Building the Table

Once I’d worked out the general timing of the story and animations, I moved on to assembling the hardware I would need to truly bring the interactions to life. I built an interactive table that uses an infrared camera to track fiducial markers on a semi-opaque plexiglass surface. Simultaneously, a projector displays an image that reacts to the presence and geometry of each marker. The reactivision computer vision framework is used to track the fiducials, and sends OSC signals that can be read and interpreted by any number of programs. Here, I used the TUIO library for Processing to receive the signals and draw the resulting projected image—in this case, lots and lots of text.


A set of glass disks printed with fiducial markers represented five characters from the Imisphyx universe. Readers can select up to three of the disks and place them in slots on the tabletop. For every combination of characters, the reader is presented with a dialogue, stripped of any context. The conversations can be read in any order, repeated and sequenced as the reader tries to figure out what is happening. Ultimately, the goal was to include rotational tracking for each fiducial marker, transforming every character-disk into a knob-like device. By turning the knob, a reader could begin to reveal the internal thoughts of a character during each conversation, their physical actions, position in space, and any number of other details.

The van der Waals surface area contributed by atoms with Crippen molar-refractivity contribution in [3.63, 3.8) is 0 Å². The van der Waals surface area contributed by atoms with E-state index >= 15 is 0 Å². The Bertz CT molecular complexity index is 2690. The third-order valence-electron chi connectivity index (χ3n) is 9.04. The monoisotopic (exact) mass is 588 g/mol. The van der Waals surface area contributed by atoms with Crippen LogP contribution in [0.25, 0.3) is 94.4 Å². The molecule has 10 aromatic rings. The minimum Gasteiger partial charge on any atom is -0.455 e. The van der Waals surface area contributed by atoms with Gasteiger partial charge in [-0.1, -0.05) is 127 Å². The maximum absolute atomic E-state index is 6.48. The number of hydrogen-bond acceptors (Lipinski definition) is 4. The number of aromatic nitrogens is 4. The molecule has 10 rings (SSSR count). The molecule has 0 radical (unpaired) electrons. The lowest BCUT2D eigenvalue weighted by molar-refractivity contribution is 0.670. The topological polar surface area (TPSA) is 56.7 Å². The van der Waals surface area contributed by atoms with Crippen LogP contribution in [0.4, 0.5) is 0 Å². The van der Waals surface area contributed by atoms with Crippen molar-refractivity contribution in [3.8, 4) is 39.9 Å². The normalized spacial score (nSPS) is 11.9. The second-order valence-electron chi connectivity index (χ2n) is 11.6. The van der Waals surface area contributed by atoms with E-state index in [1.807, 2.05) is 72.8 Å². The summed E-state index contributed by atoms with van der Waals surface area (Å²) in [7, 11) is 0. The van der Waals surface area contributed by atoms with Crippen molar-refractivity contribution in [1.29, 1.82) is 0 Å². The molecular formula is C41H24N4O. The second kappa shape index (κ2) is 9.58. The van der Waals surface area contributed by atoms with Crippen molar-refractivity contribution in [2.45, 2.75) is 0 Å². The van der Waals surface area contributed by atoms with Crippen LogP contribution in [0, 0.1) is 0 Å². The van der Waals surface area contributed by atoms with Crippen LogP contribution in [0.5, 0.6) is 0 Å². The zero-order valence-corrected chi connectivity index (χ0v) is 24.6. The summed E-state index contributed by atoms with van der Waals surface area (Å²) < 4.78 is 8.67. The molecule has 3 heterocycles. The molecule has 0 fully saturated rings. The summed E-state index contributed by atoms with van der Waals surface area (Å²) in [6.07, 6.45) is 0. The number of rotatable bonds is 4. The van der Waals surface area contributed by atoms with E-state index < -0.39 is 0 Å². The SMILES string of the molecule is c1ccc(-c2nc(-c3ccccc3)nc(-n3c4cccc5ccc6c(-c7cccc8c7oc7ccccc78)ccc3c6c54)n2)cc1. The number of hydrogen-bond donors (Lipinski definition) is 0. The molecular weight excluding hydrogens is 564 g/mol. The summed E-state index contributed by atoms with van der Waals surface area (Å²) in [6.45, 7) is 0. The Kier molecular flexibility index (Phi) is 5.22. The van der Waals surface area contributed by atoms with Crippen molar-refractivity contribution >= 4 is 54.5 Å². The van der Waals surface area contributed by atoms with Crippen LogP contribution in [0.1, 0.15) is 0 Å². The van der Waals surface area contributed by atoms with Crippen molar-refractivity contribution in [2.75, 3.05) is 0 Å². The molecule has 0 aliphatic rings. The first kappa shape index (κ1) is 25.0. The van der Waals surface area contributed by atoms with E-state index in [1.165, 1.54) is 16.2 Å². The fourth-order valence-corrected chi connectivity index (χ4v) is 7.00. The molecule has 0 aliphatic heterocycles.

The TUIO library makes calculating the angle of each marker very simple. However, because of time constraints in the course, I was not able to a) compile and format all of the text to be used, b) include code for drawing the text to the table, or c) appropriately attack the design challenges that come with trying to dynamically display large quantities of text (and at less-than-optimal resolution). Nevertheless, with an extended timeline, there is nothing to say that the complete system described above could not be built.

Above: A demo of the TUIO library, showing how each fiducial marker can be individually identified by the computer's camera and translated into digitally drawn objects with unique labels and behavior.


An exhibition of this and other course projects took place at Carnegie Mellon University’s STUDIO for Creative Inquiry on May 2nd, 2013. Both internal and external guests were invited to interact with the projects and give feedback. Comments on the table were generally very positive. Many people enjoyed the aesthetic appeal of the glowing table with bright colors, and the way the glass disks felt in-hand. I found that the majority of the audience felt motivated to read the text, and really liked the proposed concept of diving deeper and deeper into a character’s psyche, even though that part of the experience is not yet implemented. However, it also became clear that the image quality didn’t quite allow for the small font sizes I used, and people spent too much time squinting against the bright light of the projection. There also seemed to be slightly too much text on the screen, and people were often uncertain what different blocks of text meant, and how they related to one another.